Canyonlands and Arches National Parks
Canyonlands National Park
The largest and least-visited park in Utah, Canyonlands National Park is both breathtakingly beautiful and totally inhospitable, an arid wilderness of high plateaus and deep canyon carved by the mighty Green and Colorado Rivers. The park is divided into several different areas, each of which is at least a 100-mi (161-km) drive from the others, so it pays to plan ahead. The most popular section, the Island in the Sky, stands high above the confluence of the rivers and gives the most sweeping panoramas—100 mi (161 km) in every direction from nearly 6,000 ft (1,829 m) above sea level. South of the rivers, The Needles district holds 50 square miles (129 sq km) of spires, arches, and canyons, and is the best place to undertake lengthy hikes. One trail leads from the end of the road down to the mouth of Cataract Canyon on the Colorado River. Another area of Canyonlands, The Maze, is west of the rivers and virtually inaccessible.
There’s one visitors center near the entrance to Island in the Sky and another near the entrance to the Needles. The Canyonlands Park Headquarters (2282 SW Resource Blvd., 435/719-2100) in Moab also has extensive information. Adjacent to Canyonlands are two state parks, Dead Horse Point in the north and Newspaper Rock State Historical Monument in the south, both of which are also well worth a look.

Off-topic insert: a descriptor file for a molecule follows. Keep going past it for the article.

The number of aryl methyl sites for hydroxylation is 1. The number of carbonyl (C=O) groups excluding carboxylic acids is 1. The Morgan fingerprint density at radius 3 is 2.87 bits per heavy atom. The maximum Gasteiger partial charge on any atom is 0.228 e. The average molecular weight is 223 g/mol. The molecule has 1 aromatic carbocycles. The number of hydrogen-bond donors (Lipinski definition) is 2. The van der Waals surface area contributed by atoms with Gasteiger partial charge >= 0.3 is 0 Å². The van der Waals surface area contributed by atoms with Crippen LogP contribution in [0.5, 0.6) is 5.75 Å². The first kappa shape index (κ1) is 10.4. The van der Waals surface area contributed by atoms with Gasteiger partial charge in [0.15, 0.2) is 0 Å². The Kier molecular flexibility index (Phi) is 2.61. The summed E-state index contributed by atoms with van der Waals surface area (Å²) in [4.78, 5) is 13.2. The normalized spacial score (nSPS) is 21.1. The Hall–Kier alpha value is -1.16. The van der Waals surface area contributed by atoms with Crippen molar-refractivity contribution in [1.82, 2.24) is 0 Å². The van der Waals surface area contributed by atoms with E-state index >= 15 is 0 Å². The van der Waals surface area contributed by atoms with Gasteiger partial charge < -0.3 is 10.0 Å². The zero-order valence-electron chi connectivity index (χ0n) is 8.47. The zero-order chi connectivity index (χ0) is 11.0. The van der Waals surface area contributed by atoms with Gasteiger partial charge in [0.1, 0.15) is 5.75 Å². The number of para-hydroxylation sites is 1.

Arches National Park
Taking its name from the hundreds of naturally formed sandstone arches scattered here, Arches National Park is the most feature-packed of southern Utah’s national parks. Ranging in size from around 3 ft (1 m) to nearly 300 ft (91 m) in span, the arches are the result of erosion over millions of years, the same agent that formed the thousands of brilliantly colored spires, pinnacles, and canyons that cover southeast Utah. Piñon pines and junipers add a splash of green to the red and brown backdrop, but mostly what you see are red stone and blue sky—lots and lots of both.
The park’s highlights can be easily reached from the 18-mi (29-km) paved road that runs through the center of the park. A visitors center (435/719-2299, hours vary seasonally) at the entrance, east of US-191 and 5 mi (8 km) north of Moab, has maps, pamphlets, and displays on the geology and natural history of Arches.
From the entrance, the road switchbacks uphill past the sandstone skyline of “Park Avenue” before reaching a turnoff east to The Windows, with a dense concentration of arches and spires that are required viewing. Beyond The Windows about 4 mi (6.4 km), a dirt road leads east to Wolfe Ranch, trailhead for Delicate Arch, the park’s most postcard-worthy feature, a 3-mi (4.8-km) round-trip hike. Another 3 mi (4.8 km) farther along the main road, Fiery Furnace is an otherworldly collection of narrow canyons that, despite the name, is quite cool and shady; park rangers give guided walks here throughout the summer. At the far end of the road there’s a 2-mi (3.2-km) trail leading to Devils Garden, where you can see Landscape Arch, the park’s and the world’s largest arch—291 ft (89 m) across and 105 ft high (32 m).